What is between the Oort cloud and the closest star? (Beginner)

What is between the Oort cloud and the closest star? It seems strange to think that such a HUGE area of space is not filled with a vast amount of planets/comets and all sort of things beyond our imagination or at least something other than nothing. But do we know anything, or is it simply to dark to see it?

Once you get beyond the Oort Cloud, there really isn't much mass to speak of. The interstellar volume is largely occupied by the appropriately named Interstellar Medium, or ISM. The ISM is really just the leftover or ejected material from planetary nebulae, stellar winds, and supernovae, 99% gas and 1% dust and other particles. The ISM has a density of between one thousand and one million particles per cubic meter, which is pretty thin by solar system standards (better than the best vacuum on Earth!).

So the question remains: why isn't there more stuff in interstellar space? This is mostly because stars are pretty good at keeping the matter from the planetary nebulae they formed from in their immediate vicinity, just through gravity. Larger objects, especially, are very unlikely to be ejected or to wander away from the solar system, as it would take a huge amount of energy to escape the sun's influence. Even the comets of the Oort cloud are pretty well gravitationally bound to long but inescapable orbits.

But that doesn't mean there isn't anything out there! You always hear a few theories about "rogue planets" that were ejected from their systems by supernovae, or comets on hyperbolic trajectories that escape the solar system. However, these are all pretty unlikely situations, and even if rogue objects do exist, they take up an inconceivably small fraction of interstellar space.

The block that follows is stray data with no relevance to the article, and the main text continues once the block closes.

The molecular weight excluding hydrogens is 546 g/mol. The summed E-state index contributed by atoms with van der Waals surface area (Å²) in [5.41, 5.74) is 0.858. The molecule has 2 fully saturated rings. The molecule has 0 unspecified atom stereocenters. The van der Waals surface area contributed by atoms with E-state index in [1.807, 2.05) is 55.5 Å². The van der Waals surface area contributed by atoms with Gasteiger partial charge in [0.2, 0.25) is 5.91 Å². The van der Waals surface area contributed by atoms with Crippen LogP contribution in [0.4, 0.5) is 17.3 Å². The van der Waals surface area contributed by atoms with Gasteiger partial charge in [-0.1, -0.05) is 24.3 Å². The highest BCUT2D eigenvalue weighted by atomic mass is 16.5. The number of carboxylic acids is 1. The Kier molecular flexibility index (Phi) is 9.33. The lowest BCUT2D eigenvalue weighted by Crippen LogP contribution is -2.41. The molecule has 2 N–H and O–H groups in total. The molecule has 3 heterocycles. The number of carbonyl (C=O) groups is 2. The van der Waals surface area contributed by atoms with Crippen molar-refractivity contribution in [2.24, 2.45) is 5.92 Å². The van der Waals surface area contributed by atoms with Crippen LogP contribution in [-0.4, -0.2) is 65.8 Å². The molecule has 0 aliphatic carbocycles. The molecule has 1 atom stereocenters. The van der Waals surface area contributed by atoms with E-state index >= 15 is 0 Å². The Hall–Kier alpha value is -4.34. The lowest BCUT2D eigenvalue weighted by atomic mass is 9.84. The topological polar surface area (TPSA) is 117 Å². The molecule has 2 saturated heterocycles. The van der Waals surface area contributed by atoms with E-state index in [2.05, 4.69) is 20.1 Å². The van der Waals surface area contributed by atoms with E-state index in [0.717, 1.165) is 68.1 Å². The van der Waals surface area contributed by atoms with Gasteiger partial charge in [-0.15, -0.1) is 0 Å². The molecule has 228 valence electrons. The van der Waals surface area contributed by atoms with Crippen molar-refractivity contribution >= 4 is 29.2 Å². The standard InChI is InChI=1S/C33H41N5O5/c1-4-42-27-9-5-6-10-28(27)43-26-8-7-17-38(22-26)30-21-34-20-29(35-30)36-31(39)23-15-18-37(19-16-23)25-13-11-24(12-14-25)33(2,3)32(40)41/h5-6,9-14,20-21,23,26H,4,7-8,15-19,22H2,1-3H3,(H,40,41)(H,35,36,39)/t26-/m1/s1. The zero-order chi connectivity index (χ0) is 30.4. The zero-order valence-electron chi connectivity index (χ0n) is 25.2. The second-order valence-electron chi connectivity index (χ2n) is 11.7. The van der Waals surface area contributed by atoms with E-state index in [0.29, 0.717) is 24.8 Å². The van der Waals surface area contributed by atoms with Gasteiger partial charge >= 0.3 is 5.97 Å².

This page was last updated June 28, 2015.

About the Author

Briony Horgan

Briony is an Assistant Professor at Purdue University, and uses orbital remote sensing of Mars and the Moon supported by laboratory and field work to investigate planetary surface processes. Her primary tool is spectroscopy, including both visible/near-infrared and mid-infrared. Briony earned her B.S. in Physics from Oregon State University in 2005 and her Ph.D. in Astronomy and Space Sciences from Cornell University in 2010. Her thesis advisor was Prof. Jim Bell (now at ASU). Her thesis was titled "Wind, water, and the sands of Mars", and focused on using spectral and morphologic characteristics of sediments in the northern lowlands of Mars to reveal past and ongoing interactions with liquid water. After her PhD, Briony became an Exploration Postdoctoral Fellow in the School of Earth and Space Exploration at Arizona State University, working primarily in the Mars Space Flight Facility with Phil Christensen. There she investigated the composition, spectral properties, and terrestrial field analogs of soils and sediments on Mars. The results of these studies will aid in constraining the habitability of ancient surface environments on Mars, and may have implications for our understanding of the early Earth. 

CV: http://purdue.academia.edu/BrionyHorgan/CurriculumVitae
Website: https://purdue.academia.edu/BrionyHorgan

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